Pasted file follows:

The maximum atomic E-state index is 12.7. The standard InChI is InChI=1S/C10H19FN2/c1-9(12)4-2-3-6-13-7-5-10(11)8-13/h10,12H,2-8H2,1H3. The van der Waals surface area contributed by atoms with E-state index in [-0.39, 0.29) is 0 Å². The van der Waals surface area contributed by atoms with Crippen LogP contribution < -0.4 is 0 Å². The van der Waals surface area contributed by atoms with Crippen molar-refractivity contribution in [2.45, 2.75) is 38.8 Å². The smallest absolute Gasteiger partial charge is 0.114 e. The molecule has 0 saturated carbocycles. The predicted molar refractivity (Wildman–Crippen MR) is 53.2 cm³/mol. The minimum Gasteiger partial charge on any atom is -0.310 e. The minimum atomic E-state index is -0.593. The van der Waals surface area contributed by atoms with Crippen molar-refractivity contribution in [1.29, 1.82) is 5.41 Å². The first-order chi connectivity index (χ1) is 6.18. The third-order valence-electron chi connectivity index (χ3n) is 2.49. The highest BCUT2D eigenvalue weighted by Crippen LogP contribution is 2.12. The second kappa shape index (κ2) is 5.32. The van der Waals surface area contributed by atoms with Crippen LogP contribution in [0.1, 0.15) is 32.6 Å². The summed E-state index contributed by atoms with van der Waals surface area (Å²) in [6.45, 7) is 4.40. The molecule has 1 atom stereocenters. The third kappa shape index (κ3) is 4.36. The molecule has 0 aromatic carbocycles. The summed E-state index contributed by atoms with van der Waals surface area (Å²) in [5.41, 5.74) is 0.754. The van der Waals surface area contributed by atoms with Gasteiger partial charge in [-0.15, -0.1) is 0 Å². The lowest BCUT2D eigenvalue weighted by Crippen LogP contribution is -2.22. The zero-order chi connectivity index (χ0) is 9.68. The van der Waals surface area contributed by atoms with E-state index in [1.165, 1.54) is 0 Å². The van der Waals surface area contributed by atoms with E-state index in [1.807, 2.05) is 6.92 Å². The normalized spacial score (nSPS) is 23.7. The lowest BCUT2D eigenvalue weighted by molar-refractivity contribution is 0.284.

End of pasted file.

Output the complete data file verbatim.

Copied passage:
The maximum atomic E-state index is 12.7. The standard InChI is InChI=1S/C10H19FN2/c1-9(12)4-2-3-6-13-7-5-10(11)8-13/h10,12H,2-8H2,1H3. The van der Waals surface area contributed by atoms with E-state index in [-0.39, 0.29) is 0 Å². The van der Waals surface area contributed by atoms with Crippen LogP contribution < -0.4 is 0 Å². The van der Waals surface area contributed by atoms with Crippen molar-refractivity contribution in [2.45, 2.75) is 38.8 Å². The smallest absolute Gasteiger partial charge is 0.114 e. The molecule has 0 saturated carbocycles. The predicted molar refractivity (Wildman–Crippen MR) is 53.2 cm³/mol. The minimum Gasteiger partial charge on any atom is -0.310 e. The minimum atomic E-state index is -0.593. The van der Waals surface area contributed by atoms with Crippen molar-refractivity contribution in [1.29, 1.82) is 5.41 Å². The first-order chi connectivity index (χ1) is 6.18. The third-order valence-electron chi connectivity index (χ3n) is 2.49. The highest BCUT2D eigenvalue weighted by Crippen LogP contribution is 2.12. The second kappa shape index (κ2) is 5.32. The van der Waals surface area contributed by atoms with Crippen LogP contribution in [0.1, 0.15) is 32.6 Å². The summed E-state index contributed by atoms with van der Waals surface area (Å²) in [6.45, 7) is 4.40. The molecule has 1 atom stereocenters. The third kappa shape index (κ3) is 4.36. The molecule has 0 aromatic carbocycles. The summed E-state index contributed by atoms with van der Waals surface area (Å²) in [5.41, 5.74) is 0.754. The van der Waals surface area contributed by atoms with Gasteiger partial charge in [-0.15, -0.1) is 0 Å². The lowest BCUT2D eigenvalue weighted by Crippen LogP contribution is -2.22. The zero-order chi connectivity index (χ0) is 9.68. The van der Waals surface area contributed by atoms with E-state index in [1.165, 1.54) is 0 Å². The van der Waals surface area contributed by atoms with E-state index in [1.807, 2.05) is 6.92 Å². The normalized spacial score (nSPS) is 23.7. The lowest BCUT2D eigenvalue weighted by molar-refractivity contribution is 0.284.